Private Jet Card Memberships can be a good solution, but there are considerable differences beyond hourly rate
Business aviation in America is big business, impacting all 50 states and generating over a million jobs and $219 billion in economic contribution, according to the National Business Aviation Association. Private jets are time machines, enabling you to conduct business more efficiently, spend more time at your vacation destination and give you more time to spend with your family or pursuing your passions instead of sitting in airports. In-flight time also becomes more productive, networking with customers, holding internal meetings and getting work done that’s harder to do in a public space such as a commercial flight. In fact, commercial airlines such as Delta Air Lines, Emirates, Qatar Airways, Korean Air, Lufthansa, Saudia, Hainan Airlines and even JetBlue (with JetSuite) either own or have partnerships with private jet operators.
An increasingly popular way of accessing private aviation has become jet cards, which are sometimes compared to debit cards because you deposit money with the provider and then as you fly, money is deducted from your account. Jet card sellers say their programs are the closest experience to owning a private jet or fractional share without the financial commitment. That’s because when you choose a program, you are buying into that program’s standards for sourcing aircraft, flight crews and service so you know what to expect each trip. In fact, the number of jet card providers has more than tripled over the past 10 years, with more than 30 companies offering well over 100 jet card programs.
Providers range from the likes of NetJets, the largest operator of private jets in the world and part of Warren Buffett’s Berkshire Hathaway empire, and Jet Aviation, a subsidiary of General Dynamics, to brokers with less than 10 employees that go into the charter market to source aircraft. Most of the most well-known providers such as JetSuite, Sentient Jet, VistaJet, Wheels Up and XOJET are privately held. Major players in finance such as KKR and TPG are invested in the market.
In terms of convenience, jet cards save you time from negotiating price, terms, inspecting aircraft choices, arranging payments every flight as with on-demand charter. Many programs have guaranteed price and availability which make them popular with corporate buyers. Jet cards also provide varying degrees of contractual assurances in case there is a mechanical or delay, whereas with charter you are generally faced with a last-minute re-quote. “Once you have to eat a re-quote, you won’t want to do it again,” says Andrew Collins, CEO of Sentient Jet. However, in the case of jet cards many times you are talking about deposit amounts between $50,000 and $500,000. With some programs the money is refundable, with others it’s not. The programs have many variances so it’s important to do research before buying.
How do private jet card membership programs differ?
While some programs offer guaranteed availability, meaning that when you call, your provider is contractually obligated to find a plane for you, not all do. Most jet cards have a guaranteed rate while others use dynamic pricing, which means they search the market for the best rate available, which on holidays might be higher. And speaking of holidays, programs differ in the number of peak days, ranging from single digits to as many as 58 days. What’s the difference between peak days to you the customer? Typically the lead time for making reservations is longer. Surcharges range as high as 40% while others don’t have any extra charge and typically range between five and 20 percent. If you don’t fly during those peak days, it’s not a problem, but it again speaks to the need to map out your flying patterns and then take the time to compare the different private jet card programs looking at the details. The spreadsheets you have access to as a Private Jet Card Comparisons subscriber compare 65 variables for over 100 different programs making it easy to identify the programs that will work best for you.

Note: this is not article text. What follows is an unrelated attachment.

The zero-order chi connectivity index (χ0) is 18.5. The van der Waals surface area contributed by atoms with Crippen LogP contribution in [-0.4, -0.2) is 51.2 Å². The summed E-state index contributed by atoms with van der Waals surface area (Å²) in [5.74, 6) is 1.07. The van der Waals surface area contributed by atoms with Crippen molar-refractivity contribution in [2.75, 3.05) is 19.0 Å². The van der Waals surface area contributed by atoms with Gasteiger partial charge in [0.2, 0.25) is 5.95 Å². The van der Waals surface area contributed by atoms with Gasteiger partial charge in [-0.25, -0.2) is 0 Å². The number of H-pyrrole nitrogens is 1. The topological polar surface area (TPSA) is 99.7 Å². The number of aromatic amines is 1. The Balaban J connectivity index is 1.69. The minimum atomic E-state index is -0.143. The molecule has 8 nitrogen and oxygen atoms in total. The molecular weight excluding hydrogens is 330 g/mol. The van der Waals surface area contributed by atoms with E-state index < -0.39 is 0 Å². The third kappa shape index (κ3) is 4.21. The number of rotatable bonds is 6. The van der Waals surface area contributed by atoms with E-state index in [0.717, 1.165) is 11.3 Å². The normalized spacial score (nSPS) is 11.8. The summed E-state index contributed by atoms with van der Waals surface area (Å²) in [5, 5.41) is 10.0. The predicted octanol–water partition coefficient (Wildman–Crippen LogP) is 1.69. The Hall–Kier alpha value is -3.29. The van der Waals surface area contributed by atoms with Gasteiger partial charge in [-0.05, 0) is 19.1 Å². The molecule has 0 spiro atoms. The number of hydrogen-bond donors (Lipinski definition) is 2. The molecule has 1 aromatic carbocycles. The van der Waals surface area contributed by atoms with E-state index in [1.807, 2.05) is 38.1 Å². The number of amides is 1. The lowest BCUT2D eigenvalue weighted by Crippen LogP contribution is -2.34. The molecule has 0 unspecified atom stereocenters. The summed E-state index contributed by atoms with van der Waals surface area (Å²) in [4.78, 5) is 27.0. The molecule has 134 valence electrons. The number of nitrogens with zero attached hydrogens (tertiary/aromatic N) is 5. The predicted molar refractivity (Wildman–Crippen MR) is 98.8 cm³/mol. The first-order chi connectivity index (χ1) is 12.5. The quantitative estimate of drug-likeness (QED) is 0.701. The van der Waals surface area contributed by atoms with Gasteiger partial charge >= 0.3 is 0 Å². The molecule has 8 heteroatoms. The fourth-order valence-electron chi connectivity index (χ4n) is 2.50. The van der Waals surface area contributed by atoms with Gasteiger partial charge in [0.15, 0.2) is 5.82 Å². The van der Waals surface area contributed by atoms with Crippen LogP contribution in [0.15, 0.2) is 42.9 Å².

What’s the best private jet card membership program?
It depends on your travel patterns. There are daily minimums for flight time for each program, so if you are doing a lot of short haul travel, you want to look for programs that have shorter minimums. Minimums can be as low as 48 or 60 minutes and range up to 3.5 hours. If your program minimum is an hour and a half, you are paying 90 minutes for what could be a 35 or 40-minute flight. You also need to consider how many people you are traveling with and what type of luggage you will have so you look into programs with the right type of aircraft for your needs. You also have to consider if you are happy with a size category of aircraft or do you want to have a specific aircraft type? Besides who owns the company, company size and how long they’ve been around, in addition to hourly rate, the service area is key. Some programs such as VistaJet are global, others such as Air Partner offer guaranteed pricing and availability for Europe and the Middle East. Most use the Continental U.S. as their footprint and then varying coverage of Canada, Mexico and the Caribbean. Other programs are regional. So while in many cases your provider will fly you outside the designated service area, you will have to get a separate price quote. I’ve spoken to jet card buyers who were looking into programs that wouldn’t work with them because the friend who recommended the provider was flying to different places, used different size aircraft and had different needs.